One of the objections which an attorney might make to a question raised by his or her opposing attorney within a trial is the objection of “asked and answered.” This objection would normally be raised after the opposing attorney asks a question which has already been answered in some capacity. Hence, the objection is called the “asked and answered” objection because the question being objected to has already been asked and answered.
The objection of asked and answered is designed to prevent lawyers from turning their questioning periods into some form of rhetoric or argumentation without connection to asking questions of the witnesses. Sometimes, an attorney in a trial might attempt to drive a point home to the jury by asking the same question multiple times, as the answer to that question might be very important to the attorney’s overall argument. The asked and answered objection could be used in such circumstances to have the question disallowed on the grounds that it has already been both asked and answered.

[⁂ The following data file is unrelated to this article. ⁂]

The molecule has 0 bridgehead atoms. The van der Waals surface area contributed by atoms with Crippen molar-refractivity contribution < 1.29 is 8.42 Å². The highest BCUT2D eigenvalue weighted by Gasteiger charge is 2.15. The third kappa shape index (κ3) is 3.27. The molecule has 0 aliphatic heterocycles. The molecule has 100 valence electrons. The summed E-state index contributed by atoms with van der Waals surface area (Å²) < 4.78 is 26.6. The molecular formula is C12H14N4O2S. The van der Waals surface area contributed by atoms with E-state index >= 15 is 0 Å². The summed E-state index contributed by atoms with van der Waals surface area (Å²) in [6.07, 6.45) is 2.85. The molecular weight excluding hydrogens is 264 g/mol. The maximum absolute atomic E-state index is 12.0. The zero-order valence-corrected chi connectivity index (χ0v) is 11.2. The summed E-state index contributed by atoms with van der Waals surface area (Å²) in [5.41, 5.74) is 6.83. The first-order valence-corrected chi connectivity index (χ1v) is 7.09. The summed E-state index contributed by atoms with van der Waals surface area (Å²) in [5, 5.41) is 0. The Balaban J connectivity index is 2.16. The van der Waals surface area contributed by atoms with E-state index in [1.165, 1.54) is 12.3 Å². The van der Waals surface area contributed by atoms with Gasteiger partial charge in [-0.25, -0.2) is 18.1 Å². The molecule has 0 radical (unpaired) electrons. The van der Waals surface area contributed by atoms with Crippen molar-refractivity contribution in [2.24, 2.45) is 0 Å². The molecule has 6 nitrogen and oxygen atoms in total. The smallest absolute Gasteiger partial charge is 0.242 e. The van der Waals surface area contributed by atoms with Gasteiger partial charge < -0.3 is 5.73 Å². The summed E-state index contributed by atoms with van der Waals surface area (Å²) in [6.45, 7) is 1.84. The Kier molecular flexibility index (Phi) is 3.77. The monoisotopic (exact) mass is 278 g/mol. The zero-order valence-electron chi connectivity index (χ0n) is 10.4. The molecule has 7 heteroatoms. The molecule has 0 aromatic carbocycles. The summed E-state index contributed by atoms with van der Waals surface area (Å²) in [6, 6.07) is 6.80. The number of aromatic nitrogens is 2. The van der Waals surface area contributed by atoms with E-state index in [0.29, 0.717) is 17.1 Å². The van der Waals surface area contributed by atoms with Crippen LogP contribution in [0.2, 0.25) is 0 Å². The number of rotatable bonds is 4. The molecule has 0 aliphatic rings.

As with most forms of objection, this objection is subject to a certain amount of interpretation and judgment at the time of its asking. Sometimes, for instance, an attorney might ask a question which seems to be a new question, but is really just a rephrasing of the earlier question, and which thus is subject to the asked and answered objection. Other times, asking the same question multiple times might be permissible for one repetition, or maybe two, but no more.